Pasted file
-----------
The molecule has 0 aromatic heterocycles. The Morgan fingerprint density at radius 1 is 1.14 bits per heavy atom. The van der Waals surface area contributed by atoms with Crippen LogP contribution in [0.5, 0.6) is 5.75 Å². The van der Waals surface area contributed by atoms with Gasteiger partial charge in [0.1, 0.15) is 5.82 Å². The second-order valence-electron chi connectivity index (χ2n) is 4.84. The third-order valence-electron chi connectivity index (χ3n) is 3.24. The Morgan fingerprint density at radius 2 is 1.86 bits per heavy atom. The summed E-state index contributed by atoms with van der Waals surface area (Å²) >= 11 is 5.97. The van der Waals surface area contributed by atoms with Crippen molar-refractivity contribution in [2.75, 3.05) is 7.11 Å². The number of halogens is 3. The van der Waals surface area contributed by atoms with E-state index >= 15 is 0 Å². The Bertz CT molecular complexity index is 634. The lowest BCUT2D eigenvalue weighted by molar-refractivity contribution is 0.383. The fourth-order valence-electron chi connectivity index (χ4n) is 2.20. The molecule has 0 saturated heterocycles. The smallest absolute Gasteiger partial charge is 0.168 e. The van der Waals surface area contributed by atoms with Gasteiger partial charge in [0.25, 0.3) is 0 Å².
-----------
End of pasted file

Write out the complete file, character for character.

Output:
The molecule has 0 aromatic heterocycles. The Morgan fingerprint density at radius 1 is 1.14 bits per heavy atom. The van der Waals surface area contributed by atoms with Crippen LogP contribution in [0.5, 0.6) is 5.75 Å². The van der Waals surface area contributed by atoms with Gasteiger partial charge in [0.1, 0.15) is 5.82 Å². The second-order valence-electron chi connectivity index (χ2n) is 4.84. The third-order valence-electron chi connectivity index (χ3n) is 3.24. The Morgan fingerprint density at radius 2 is 1.86 bits per heavy atom. The summed E-state index contributed by atoms with van der Waals surface area (Å²) >= 11 is 5.97. The van der Waals surface area contributed by atoms with Crippen molar-refractivity contribution in [2.75, 3.05) is 7.11 Å². The number of halogens is 3. The van der Waals surface area contributed by atoms with E-state index >= 15 is 0 Å². The Bertz CT molecular complexity index is 634. The lowest BCUT2D eigenvalue weighted by molar-refractivity contribution is 0.383. The fourth-order valence-electron chi connectivity index (χ4n) is 2.20. The molecule has 0 saturated heterocycles. The smallest absolute Gasteiger partial charge is 0.168 e. The van der Waals surface area contributed by atoms with Gasteiger partial charge in [0.25, 0.3) is 0 Å².